Glory Sports International kickboxing
Swedish network Glory Sports International tweets out instant replies to gain TV viewers Glory Sports International

Sports television channels are using social media and YouTube to instantly feed their fans' appetite for content during intervals - and stop them switching over from adverts they aren't even watching.

Speaking at a London conference to discuss the future of television, Ivan Farneti, chief operating officer of Sweden-based Glory Sports International, a channel dedicated to kick-boxing, said his social media team pump out video highlights during advert breaks to keep viewers from turning over and losing ad revenue for the network.

"You need to make sure that when the TV commercials come on, your thumbs are busy on your phones so you don't change channel. If our viewers are busy tweeting [about what they just saw] they aren't changing the channel," Farneti said.

A key technique for Farneti's channel and production team is to record fights and upload short highlights to the internet immediately. Doing so creates reaction on social media and this brings more viewers to the channel just moments later. "Our social media team's job [on the monthly fight night] is to create live snippets that can become viral.

"Our first fight in Istanbul had a guy snap his shin in two [from kicking an opponent]. A 10 second clip [of this injury] was sent out immediately and we saw a spike in viewing numbers immediately after. [Another clip] of a 580-degree kick was on the web in two minutes and viewed one million times in less than an hour."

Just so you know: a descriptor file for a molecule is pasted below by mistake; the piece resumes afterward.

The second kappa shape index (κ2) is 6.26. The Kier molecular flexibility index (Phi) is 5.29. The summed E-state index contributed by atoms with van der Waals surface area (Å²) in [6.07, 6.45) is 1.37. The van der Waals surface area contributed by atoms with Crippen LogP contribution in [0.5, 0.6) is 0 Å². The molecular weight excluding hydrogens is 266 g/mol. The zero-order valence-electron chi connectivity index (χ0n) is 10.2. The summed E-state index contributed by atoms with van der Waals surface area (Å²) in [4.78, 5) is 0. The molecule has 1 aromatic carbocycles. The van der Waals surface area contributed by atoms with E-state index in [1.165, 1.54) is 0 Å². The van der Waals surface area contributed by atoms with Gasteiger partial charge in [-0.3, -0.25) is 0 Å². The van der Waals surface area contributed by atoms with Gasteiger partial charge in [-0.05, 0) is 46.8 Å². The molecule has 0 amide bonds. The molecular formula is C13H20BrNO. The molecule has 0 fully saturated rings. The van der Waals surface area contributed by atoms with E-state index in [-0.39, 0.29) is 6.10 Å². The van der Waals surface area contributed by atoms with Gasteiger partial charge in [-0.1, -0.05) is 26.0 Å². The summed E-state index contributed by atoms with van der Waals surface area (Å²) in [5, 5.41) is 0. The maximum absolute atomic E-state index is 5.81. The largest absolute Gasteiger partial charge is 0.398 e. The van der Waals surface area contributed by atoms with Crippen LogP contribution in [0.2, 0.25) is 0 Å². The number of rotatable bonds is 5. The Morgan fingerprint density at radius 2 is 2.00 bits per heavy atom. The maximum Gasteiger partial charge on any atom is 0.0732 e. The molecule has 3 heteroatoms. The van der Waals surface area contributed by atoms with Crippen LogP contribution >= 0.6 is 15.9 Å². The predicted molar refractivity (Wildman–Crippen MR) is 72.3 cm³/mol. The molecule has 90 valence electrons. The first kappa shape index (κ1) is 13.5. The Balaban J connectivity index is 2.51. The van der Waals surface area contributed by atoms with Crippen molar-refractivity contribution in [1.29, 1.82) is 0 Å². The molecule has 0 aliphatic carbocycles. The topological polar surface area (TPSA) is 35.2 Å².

Get there first and new viewers tune in

David Gibbs, director of Sky Sports Digital Media, agreed that getting key moments onto social media translates into an instant surge in viewers to the TV channel. "For our 30-year-old business [social media] is changing the way people think," Gibbs said. "Something happens, you get it out there. If you don't, then someone else does it before you. You do see these spikes [in viewers]. Grab it, get it out there and you bring people in."

Gibbs went on to explain the complicated Sky Sports has with Periscope, the Twitter-owned smartphone app which lets users broadcast live video to their followers.

On the one hand, Periscope is being used to broadcast live sports events for which Sky pays a fortune for; but on the other, it has become a powerful tool for giving Sky viewers extra content from the broadcaster itself. "Things like Periscope and [rival video app] Vine, we use them where they add value to our offering. There is a big demand and it's about managing those relationships, the good and the less good sides."